Rarely have these systems failed with as much gusto as the one in Dallas. It seemed some Dallasites took twisted pleasure in taking individual bikes out of action, using methods that would certainly violate the Geneva Conventions, if it applied to bikes. No cause of death was deemed too degrading for Dallas’s shared two-wheelers. Dallas Morning News photographer Rose Baca documented the disturbing spate of bike killings during a walkabout in January, when she saw the “mangled remains” of bikes along the highway, ghostly bike frames floating beneath the cloudy surface of White Rock Lake, toppled bikes that lay in ditches beside running trails, bikes that had been left in a marsh beneath a bridge, and even one that was deposited in an unreachable spot on top of a billboard. Dallasite Josh Miller created an Instagram account called DallasBikeMess—”chronicling the mess of rental bikes littering Dallas,” according to the account’s bio—which featured photos of bikes wedged into the branches of a tree, discarded in a fountain, shoved into dumpsters, and haphazardly piled by the dozen on street corners.
The bike-share business was so poorly regulated and the public reaction was so overwhelmingly caustic that Dallas’s city council was eventually forced into action, unanimously approving an ordinance in June that requires bike-share companies to pay the city $808 for a permit to operate, plus an additional $21 for each bike in their fleet. The bike companies will now be responsible for responding to 311 complaints of bikes that are blocking sidewalks or have fallen over, too—they have two hours after each complaint to clean up the mess themselves. The council also forced the companies to fork over more specific ridership data to get a better sense of where and when people are riding dockless bikes.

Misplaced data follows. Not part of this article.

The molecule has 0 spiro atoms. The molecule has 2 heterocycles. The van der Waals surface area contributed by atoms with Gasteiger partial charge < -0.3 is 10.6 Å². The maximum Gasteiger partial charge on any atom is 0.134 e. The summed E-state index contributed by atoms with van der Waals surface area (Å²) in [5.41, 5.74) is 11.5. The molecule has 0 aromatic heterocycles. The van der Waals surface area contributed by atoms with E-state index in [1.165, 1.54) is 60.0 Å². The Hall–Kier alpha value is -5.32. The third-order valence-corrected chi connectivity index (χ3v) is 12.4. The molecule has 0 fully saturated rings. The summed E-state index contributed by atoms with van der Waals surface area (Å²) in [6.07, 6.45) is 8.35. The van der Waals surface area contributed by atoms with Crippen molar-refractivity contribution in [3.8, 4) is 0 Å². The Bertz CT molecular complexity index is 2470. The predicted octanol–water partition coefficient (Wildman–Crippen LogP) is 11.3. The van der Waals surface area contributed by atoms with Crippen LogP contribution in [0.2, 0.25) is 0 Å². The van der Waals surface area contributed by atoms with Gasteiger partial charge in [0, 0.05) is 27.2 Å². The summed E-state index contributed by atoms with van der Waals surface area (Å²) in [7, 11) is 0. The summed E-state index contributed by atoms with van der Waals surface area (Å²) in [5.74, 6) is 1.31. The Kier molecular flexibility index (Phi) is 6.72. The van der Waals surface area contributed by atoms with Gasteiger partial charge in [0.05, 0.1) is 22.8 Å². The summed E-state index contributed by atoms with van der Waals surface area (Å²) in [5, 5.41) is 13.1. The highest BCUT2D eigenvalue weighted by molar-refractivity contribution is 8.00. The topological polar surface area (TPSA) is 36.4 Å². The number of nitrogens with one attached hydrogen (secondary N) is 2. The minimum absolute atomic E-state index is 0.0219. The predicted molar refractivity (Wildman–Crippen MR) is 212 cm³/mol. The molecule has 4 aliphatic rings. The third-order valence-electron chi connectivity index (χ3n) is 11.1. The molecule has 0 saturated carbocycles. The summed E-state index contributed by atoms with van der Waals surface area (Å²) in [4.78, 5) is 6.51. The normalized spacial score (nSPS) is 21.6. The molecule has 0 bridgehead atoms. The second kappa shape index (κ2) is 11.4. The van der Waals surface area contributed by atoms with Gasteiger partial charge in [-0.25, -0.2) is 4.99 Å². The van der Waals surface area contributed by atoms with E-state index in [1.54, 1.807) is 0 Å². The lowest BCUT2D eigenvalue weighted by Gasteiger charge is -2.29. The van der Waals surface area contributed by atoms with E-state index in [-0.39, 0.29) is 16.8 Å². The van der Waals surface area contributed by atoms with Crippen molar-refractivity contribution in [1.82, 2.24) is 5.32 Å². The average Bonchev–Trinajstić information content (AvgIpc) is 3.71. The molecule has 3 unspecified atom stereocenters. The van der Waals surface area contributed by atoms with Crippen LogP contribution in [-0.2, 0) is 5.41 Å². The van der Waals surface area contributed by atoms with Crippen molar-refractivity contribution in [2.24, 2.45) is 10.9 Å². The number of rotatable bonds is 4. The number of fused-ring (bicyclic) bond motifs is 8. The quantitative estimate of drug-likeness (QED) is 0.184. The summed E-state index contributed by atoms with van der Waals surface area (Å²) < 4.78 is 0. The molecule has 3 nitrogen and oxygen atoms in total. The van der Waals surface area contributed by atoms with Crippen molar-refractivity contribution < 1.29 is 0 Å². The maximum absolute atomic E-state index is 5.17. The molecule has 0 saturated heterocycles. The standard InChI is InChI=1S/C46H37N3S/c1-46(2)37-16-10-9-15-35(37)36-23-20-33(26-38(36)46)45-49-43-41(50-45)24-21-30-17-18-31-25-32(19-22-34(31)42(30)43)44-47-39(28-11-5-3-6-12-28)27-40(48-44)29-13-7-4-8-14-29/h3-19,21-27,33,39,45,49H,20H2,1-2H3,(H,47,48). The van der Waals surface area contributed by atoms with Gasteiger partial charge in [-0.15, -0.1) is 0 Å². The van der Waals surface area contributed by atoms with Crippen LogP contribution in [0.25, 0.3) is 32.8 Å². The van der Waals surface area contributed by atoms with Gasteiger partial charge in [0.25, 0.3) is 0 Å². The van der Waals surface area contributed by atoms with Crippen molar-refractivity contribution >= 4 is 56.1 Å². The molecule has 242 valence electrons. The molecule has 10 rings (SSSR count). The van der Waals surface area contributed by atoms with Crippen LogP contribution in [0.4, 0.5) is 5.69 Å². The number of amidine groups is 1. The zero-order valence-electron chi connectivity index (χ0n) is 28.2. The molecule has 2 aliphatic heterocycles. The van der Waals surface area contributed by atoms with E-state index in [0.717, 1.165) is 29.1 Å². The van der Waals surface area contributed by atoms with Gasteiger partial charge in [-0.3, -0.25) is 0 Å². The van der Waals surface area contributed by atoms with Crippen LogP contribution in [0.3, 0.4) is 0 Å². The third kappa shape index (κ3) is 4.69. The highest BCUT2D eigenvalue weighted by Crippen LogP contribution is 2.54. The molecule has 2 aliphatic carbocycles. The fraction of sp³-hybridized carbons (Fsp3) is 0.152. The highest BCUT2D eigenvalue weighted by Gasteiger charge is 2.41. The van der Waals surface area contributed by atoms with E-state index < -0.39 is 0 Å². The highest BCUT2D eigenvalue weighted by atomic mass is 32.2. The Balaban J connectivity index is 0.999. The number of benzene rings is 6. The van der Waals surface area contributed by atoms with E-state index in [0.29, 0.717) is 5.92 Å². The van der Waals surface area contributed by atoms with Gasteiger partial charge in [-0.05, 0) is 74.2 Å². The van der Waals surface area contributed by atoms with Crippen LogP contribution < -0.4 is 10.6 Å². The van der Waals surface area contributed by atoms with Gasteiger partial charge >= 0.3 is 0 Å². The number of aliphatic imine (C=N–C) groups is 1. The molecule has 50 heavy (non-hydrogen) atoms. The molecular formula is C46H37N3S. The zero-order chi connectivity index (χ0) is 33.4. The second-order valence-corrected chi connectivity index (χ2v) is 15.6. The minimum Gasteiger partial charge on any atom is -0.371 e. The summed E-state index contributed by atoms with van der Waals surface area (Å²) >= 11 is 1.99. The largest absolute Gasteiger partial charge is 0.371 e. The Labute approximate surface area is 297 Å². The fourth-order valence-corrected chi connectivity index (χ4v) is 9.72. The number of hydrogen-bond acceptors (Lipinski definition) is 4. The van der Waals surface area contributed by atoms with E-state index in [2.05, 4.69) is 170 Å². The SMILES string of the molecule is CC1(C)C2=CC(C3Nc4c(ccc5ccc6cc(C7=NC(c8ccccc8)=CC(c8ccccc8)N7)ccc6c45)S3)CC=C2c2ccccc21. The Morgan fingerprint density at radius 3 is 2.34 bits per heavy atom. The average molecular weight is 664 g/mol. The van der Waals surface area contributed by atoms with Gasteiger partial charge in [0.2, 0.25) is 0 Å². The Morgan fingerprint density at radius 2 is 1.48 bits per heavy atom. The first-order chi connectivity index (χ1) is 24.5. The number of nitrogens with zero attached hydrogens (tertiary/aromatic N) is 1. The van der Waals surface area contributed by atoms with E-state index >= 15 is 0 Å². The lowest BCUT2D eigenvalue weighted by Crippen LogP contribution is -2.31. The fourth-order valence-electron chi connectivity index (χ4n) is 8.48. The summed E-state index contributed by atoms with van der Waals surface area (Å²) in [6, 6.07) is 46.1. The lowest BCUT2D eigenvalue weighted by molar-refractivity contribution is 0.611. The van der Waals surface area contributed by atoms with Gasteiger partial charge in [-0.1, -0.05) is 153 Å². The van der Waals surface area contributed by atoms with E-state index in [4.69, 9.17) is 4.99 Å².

Predictably, the bike-share companies did not take kindly to the news that their unregulated paradise was no more. Within weeks of the city council’s decision, Ofo, Mobike, and Spin all left Dallas completely. Now, only two companies—LimeBike and VBikes—remain, leaving Dallas with just 3,500 dockless bikes, according to the Morning News. Ofo was the only company to directly address the new regulations, telling the Morning News that the city council had taken “a step backward with such exorbitant fees that will drastically reduce access to affordable transportation options.”
While Dallas’s long dockless bike-share nightmare may be over, a new mode of shared transportation may soon take its place—the scooter. According to the Dallas Morning News, the same council vote that effectively curtailed the bike-share explosion also opened the way for motorized scooter companies, which had previously been prohibited in Dallas. The scooters will have to abide by the same regulations that were implemented for the dockless bike-share companies, though, so it remains to be seen if Dallas will experience a similar scooter problem as it did with the overflow of bikes.